Learn how horticultural grit and course builders sand can be inexpensive alternatives to the pricer horticultural sand.
What Is Horticultural Sand: How To Use Sand For Plants
What is horticultural sand? Basically, horticultural sand for plants serves one basic purpose. It improves soil drainage. This is critical for healthy plant growth. If soil is poorly drained, it becomes saturated. Roots that are deprived of oxygen soon die. Take a look at the following information and learn when to use horticultural sand.
What is Horticultural Sand?
Horticultural sand is very gritty sand made from substances such as crushed granite, quartz, or sandstone. Horticultural sand for plants is often known as sharp sand, coarse sand, or quartz sand. Usually when used for plants, sand consists of both large and small particles.
If you have difficulty finding horticultural sand, you can substitute horticultural grit or builders’ sand. Although the substances may not be exactly the same, all can be used to improve soil drainage. Builders’ sand will probably save you some money if you’re improving a large area.
When to Use Horticultural Sand
When and why use horticultural sand? Follow these suggestions:
- Planting seeds and taking cuttings: Horticultural sand is often mixed with compost or peat to create a soilless rooting medium that drains well. The loose structure of the mixture is beneficial for germination and for rooting cuttings.
- Potting mix for container growing: Garden soil isn’t suitable for container growing, as it quickly becomes compacted and brick-like. When water can’t drain, the roots suffocate and the plant dies. A mixture of compost or peat and horticultural sand is an ideal environment. Many plants do well with a combination of one part horticultural sand to two parts peat or compost, while cactus and succulents generally prefer a grittier 50-50 mix. A thin layer of sand on top of the potting mix is also beneficial for many plants.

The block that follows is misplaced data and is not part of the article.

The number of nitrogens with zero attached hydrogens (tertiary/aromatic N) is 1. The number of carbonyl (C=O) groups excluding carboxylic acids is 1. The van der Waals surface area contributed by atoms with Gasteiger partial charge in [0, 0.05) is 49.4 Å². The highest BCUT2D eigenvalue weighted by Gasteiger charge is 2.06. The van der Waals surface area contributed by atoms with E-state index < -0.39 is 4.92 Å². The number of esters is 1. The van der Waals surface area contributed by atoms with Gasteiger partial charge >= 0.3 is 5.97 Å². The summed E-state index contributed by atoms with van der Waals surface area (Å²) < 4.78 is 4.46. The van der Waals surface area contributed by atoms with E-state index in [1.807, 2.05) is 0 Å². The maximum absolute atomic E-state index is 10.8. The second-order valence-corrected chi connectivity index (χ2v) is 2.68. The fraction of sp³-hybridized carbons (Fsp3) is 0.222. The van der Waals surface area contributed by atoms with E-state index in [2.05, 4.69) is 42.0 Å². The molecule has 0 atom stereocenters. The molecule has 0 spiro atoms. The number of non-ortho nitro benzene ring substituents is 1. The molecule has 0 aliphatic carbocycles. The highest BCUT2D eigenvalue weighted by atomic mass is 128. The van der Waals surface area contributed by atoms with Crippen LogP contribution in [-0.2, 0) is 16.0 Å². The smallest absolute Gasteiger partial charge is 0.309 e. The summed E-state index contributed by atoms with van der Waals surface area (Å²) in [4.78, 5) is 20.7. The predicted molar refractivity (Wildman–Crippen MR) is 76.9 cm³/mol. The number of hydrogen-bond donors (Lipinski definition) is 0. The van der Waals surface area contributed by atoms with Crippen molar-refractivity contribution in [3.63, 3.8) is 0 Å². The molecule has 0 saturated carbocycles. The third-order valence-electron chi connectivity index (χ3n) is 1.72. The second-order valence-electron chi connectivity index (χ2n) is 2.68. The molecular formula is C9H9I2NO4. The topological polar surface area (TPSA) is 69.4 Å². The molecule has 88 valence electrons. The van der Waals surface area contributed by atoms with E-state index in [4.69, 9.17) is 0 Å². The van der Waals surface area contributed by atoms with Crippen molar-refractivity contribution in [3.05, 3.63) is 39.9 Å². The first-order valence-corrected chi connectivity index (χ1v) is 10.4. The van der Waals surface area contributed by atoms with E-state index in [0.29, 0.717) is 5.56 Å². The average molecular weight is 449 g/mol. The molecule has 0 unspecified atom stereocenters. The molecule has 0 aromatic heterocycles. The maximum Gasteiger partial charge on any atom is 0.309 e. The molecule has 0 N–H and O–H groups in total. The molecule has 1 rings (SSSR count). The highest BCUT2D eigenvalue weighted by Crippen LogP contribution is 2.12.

- Loosening heavy soil: Improving heavy clay soil is difficult but sand can make the soil more porous so that drainage is improved, and roots have a chance to penetrate. If your soil is heavy clay, spread several inches of horticultural sand over the top, then dig it into the top nine-ten inches (23-25 cm.) of soil. This is a difficult task. To make a significant improvement, you would need to incorporate enough sand to equal about half of the total soil volume.
- Improving lawn health: Lawn grass in poorly drained soil can become hard and waterlogged, especially in rainy climates. One way to mitigate this problem is to rake horticultural sand into holes you have punched into the lawn with an aerator. If your lawn is small, you can create holes with a pitchfork or rake.
How is Horticultural Sand Different?
Horticultural sand for plants is very different from the sand in your child’s sandbox or at your favorite beach. Sandbox sand has smaller particles, which are smooth and substantially less gritty. As a result, it generally does more harm than good because it hardens quickly and prevents water from permeating through to plant roots.
Horticultural sand for plants serves one basic purpose, it improves soil drainage. This is critical for healthy plant growth. For information about and to learn when to use horticultural sand, click on the following article.